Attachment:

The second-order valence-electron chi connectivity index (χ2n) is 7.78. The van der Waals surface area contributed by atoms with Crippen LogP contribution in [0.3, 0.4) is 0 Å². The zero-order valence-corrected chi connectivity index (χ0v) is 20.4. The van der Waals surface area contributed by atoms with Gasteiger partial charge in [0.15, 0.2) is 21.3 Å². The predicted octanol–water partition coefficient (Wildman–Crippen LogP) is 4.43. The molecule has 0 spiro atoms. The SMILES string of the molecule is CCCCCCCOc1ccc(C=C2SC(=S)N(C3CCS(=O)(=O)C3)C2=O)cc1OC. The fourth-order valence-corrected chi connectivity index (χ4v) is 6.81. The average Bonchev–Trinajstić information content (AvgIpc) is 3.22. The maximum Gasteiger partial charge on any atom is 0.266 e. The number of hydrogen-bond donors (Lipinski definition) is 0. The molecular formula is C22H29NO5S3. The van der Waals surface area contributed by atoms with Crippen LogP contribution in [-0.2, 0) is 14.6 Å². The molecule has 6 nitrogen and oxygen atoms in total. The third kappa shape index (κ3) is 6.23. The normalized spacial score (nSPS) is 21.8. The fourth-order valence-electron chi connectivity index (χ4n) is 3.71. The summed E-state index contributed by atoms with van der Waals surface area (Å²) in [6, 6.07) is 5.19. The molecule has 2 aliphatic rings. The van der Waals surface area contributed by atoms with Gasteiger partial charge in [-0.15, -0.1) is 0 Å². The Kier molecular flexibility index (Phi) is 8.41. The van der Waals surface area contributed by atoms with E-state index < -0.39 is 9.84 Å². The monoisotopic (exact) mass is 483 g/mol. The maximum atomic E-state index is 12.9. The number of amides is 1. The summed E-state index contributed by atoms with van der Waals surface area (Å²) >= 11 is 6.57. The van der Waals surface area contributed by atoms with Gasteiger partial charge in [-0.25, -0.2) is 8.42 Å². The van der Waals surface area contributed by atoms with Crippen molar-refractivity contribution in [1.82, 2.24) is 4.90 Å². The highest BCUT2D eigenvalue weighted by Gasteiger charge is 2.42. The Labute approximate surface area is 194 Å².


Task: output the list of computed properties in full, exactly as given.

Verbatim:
The second-order valence-electron chi connectivity index (χ2n) is 7.78. The van der Waals surface area contributed by atoms with Crippen LogP contribution in [0.3, 0.4) is 0 Å². The zero-order valence-corrected chi connectivity index (χ0v) is 20.4. The van der Waals surface area contributed by atoms with Gasteiger partial charge in [0.15, 0.2) is 21.3 Å². The predicted octanol–water partition coefficient (Wildman–Crippen LogP) is 4.43. The molecule has 0 spiro atoms. The SMILES string of the molecule is CCCCCCCOc1ccc(C=C2SC(=S)N(C3CCS(=O)(=O)C3)C2=O)cc1OC. The fourth-order valence-corrected chi connectivity index (χ4v) is 6.81. The average Bonchev–Trinajstić information content (AvgIpc) is 3.22. The maximum Gasteiger partial charge on any atom is 0.266 e. The number of hydrogen-bond donors (Lipinski definition) is 0. The molecular formula is C22H29NO5S3. The van der Waals surface area contributed by atoms with Crippen LogP contribution in [-0.2, 0) is 14.6 Å². The molecule has 6 nitrogen and oxygen atoms in total. The third kappa shape index (κ3) is 6.23. The normalized spacial score (nSPS) is 21.8. The fourth-order valence-electron chi connectivity index (χ4n) is 3.71. The summed E-state index contributed by atoms with van der Waals surface area (Å²) in [6, 6.07) is 5.19. The molecule has 2 aliphatic rings. The van der Waals surface area contributed by atoms with Gasteiger partial charge in [-0.15, -0.1) is 0 Å². The Kier molecular flexibility index (Phi) is 8.41. The van der Waals surface area contributed by atoms with E-state index < -0.39 is 9.84 Å². The monoisotopic (exact) mass is 483 g/mol. The maximum atomic E-state index is 12.9. The number of amides is 1. The summed E-state index contributed by atoms with van der Waals surface area (Å²) >= 11 is 6.57. The van der Waals surface area contributed by atoms with Gasteiger partial charge in [-0.25, -0.2) is 8.42 Å². The van der Waals surface area contributed by atoms with Crippen molar-refractivity contribution in [1.82, 2.24) is 4.90 Å². The highest BCUT2D eigenvalue weighted by Gasteiger charge is 2.42. The Labute approximate surface area is 194 Å².